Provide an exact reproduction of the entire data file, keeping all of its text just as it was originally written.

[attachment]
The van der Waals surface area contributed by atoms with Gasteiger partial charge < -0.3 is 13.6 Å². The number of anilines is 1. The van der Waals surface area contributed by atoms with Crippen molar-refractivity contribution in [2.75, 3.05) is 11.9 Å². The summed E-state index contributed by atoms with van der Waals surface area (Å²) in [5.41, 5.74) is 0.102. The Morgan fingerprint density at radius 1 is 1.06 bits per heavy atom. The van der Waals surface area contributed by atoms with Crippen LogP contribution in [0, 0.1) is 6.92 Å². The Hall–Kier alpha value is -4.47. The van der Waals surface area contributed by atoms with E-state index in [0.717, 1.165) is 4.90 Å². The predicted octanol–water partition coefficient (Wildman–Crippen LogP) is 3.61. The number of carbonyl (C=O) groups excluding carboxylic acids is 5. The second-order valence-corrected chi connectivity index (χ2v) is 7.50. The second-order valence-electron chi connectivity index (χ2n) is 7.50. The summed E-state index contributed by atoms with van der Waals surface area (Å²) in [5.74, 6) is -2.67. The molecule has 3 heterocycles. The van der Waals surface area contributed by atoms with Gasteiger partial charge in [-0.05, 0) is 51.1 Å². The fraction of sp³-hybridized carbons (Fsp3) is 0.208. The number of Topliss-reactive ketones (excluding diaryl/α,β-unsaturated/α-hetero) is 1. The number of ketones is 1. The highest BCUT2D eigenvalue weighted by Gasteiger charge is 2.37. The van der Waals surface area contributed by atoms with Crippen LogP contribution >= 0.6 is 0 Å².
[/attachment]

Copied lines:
The van der Waals surface area contributed by atoms with Gasteiger partial charge < -0.3 is 13.6 Å². The number of anilines is 1. The van der Waals surface area contributed by atoms with Crippen molar-refractivity contribution in [2.75, 3.05) is 11.9 Å². The summed E-state index contributed by atoms with van der Waals surface area (Å²) in [5.41, 5.74) is 0.102. The Morgan fingerprint density at radius 1 is 1.06 bits per heavy atom. The van der Waals surface area contributed by atoms with Crippen LogP contribution in [0, 0.1) is 6.92 Å². The Hall–Kier alpha value is -4.47. The van der Waals surface area contributed by atoms with E-state index in [0.717, 1.165) is 4.90 Å². The predicted octanol–water partition coefficient (Wildman–Crippen LogP) is 3.61. The number of carbonyl (C=O) groups excluding carboxylic acids is 5. The second-order valence-corrected chi connectivity index (χ2v) is 7.50. The second-order valence-electron chi connectivity index (χ2n) is 7.50. The summed E-state index contributed by atoms with van der Waals surface area (Å²) in [5.74, 6) is -2.67. The molecule has 3 heterocycles. The van der Waals surface area contributed by atoms with Gasteiger partial charge in [-0.05, 0) is 51.1 Å². The fraction of sp³-hybridized carbons (Fsp3) is 0.208. The number of Topliss-reactive ketones (excluding diaryl/α,β-unsaturated/α-hetero) is 1. The number of ketones is 1. The highest BCUT2D eigenvalue weighted by Gasteiger charge is 2.37. The van der Waals surface area contributed by atoms with Crippen LogP contribution >= 0.6 is 0 Å².